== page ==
If you see yourself as a bit of a foodie, you may also want to visit Ribadesella during the fish festival or cheese festival, two popular events on the riosellano calendar.

Ribadesella, Asturias

Galicia

  • Sobrado

Sobrado, also known as Sobrado dos Monxes in the local Galician language, is a small town in the A Coruña province of Galicia. It’s famous for the Trappist monastery and is a fantastic destination for nature lovers.

The town is home to an artificial lagoon that was built by the monks of the aforementioned monastery to help with local agriculture. There’s also a beautiful oak forest by the town and in the neighbouring village of Portacal, you can see the region’s second oldest oak tree.

  • Combarro

Combarro is a beautiful little fishing village in Poio, Galicia. The town has become particularly popular in recent years and it’s hardly surprising given just how pretty the place is.

In addition to just enjoying the beauty of the town, you might want to see some of the hórreos, typical wooden or stone Galician granaries that are built atop pillars to keep rodents from eating the grains.

You may also want to visit the Igrexa de San Roque, the town’s main church, or just stroll around Combarro’s fishing port.

  • Monforte de Lemos

Monforte is probably a bit bigger than your typical village, but it would be a crying shame to not include it in this list. After all, it’s still incredibly pretty and home to less than 20,000 people.

If you love trains or are travelling with young kids, the Museo del Ferrocarril de Galicia is an excellent railway museum with a fine selection of locomotives to see.

For a bit of history, you can walk around the medieval part of town, see the castle, or visit one of several churches that were built between the 14th and 17th centuries.

The Camino de Santiago

  • O Cebreiro

O Cebreiro is a village on the Camino de Santiago and during July and August, when many walkers choose to complete the pilgrimage, the hostels, hotels, and restaurants of this otherwise quiet village are very busy.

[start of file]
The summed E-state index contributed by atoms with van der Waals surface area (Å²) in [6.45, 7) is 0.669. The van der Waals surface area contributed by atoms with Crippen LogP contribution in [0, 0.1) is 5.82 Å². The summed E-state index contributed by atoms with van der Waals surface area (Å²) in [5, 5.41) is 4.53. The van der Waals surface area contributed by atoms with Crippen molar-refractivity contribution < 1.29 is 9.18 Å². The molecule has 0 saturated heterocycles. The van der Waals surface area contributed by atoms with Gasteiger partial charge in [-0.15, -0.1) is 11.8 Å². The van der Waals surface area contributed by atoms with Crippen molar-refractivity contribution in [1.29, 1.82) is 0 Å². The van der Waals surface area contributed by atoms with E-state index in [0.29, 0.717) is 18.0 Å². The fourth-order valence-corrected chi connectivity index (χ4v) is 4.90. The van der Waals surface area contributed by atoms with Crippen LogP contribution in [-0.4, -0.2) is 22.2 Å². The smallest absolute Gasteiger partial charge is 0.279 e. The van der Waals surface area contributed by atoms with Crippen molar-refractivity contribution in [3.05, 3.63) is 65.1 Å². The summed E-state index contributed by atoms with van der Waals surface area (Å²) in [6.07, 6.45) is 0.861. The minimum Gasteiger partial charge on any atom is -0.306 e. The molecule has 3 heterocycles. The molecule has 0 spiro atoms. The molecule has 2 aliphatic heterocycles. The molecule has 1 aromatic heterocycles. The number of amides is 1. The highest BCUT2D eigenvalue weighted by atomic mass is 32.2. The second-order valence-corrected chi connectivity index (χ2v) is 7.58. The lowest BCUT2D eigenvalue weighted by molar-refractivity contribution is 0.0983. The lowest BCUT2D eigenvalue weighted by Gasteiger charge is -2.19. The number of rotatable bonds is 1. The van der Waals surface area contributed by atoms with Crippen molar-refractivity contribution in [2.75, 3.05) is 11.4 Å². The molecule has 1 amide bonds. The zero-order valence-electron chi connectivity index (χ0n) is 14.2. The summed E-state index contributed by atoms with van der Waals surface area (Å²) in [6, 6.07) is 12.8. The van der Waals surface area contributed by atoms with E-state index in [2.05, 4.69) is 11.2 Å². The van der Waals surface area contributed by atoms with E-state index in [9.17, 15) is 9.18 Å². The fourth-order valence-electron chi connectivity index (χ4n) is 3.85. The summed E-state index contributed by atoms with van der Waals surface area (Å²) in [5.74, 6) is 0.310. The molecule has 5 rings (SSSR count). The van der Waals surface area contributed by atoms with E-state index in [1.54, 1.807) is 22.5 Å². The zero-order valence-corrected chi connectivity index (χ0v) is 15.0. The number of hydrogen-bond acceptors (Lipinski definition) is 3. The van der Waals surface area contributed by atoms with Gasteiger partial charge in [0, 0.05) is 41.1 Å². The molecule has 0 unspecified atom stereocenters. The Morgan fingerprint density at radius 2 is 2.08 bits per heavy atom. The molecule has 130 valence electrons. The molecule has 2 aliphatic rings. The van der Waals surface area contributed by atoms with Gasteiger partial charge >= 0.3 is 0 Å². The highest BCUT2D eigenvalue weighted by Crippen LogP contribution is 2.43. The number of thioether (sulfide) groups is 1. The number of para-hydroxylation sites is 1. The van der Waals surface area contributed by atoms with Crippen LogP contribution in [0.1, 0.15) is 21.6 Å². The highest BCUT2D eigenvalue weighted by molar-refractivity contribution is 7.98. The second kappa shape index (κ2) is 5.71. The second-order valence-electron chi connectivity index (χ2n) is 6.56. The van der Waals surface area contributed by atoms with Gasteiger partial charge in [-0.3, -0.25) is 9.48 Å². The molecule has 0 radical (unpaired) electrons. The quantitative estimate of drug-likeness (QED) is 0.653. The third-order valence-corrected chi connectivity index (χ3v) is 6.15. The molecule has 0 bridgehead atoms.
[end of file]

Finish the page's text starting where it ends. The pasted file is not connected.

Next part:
At 1,300 metres above sea level, getting here on foot is quite a climb and in the colder months of the year, you can expect snow and ice.

There are some wonderful round stone houses with straw roofs to see and you can visit the free ethnological museum to learn more about life in the village.

  • Ribadavia

Ribadavia is a beautiful village on the banks of the Miño river in Galicia’s Ourense province. You can learn more about life in the town at the Ethnologic Museum or visit the remains of the 14th-century castle.

If you love wine, you’ll want to visit the Museo del Vino de Galicia. Entry is free and you can see how wine is made, especially the local Ribeiro, which has an official appellation, the oldest in all of Galicia.

The Takeaway

While most tourists head to Catalonia, the Balearic Islands, the Canary Islands, Andalusia, Valencia, and Madrid, there’s so much to see and do across northern Spain.

The Basque Country, Asturias, Cantabria, and Galicia are all pretty unique, and while they might all share quite similar weather, the history, culture, geography, and cuisine can vary quite a bit from one region to another.

Which will you be visiting first?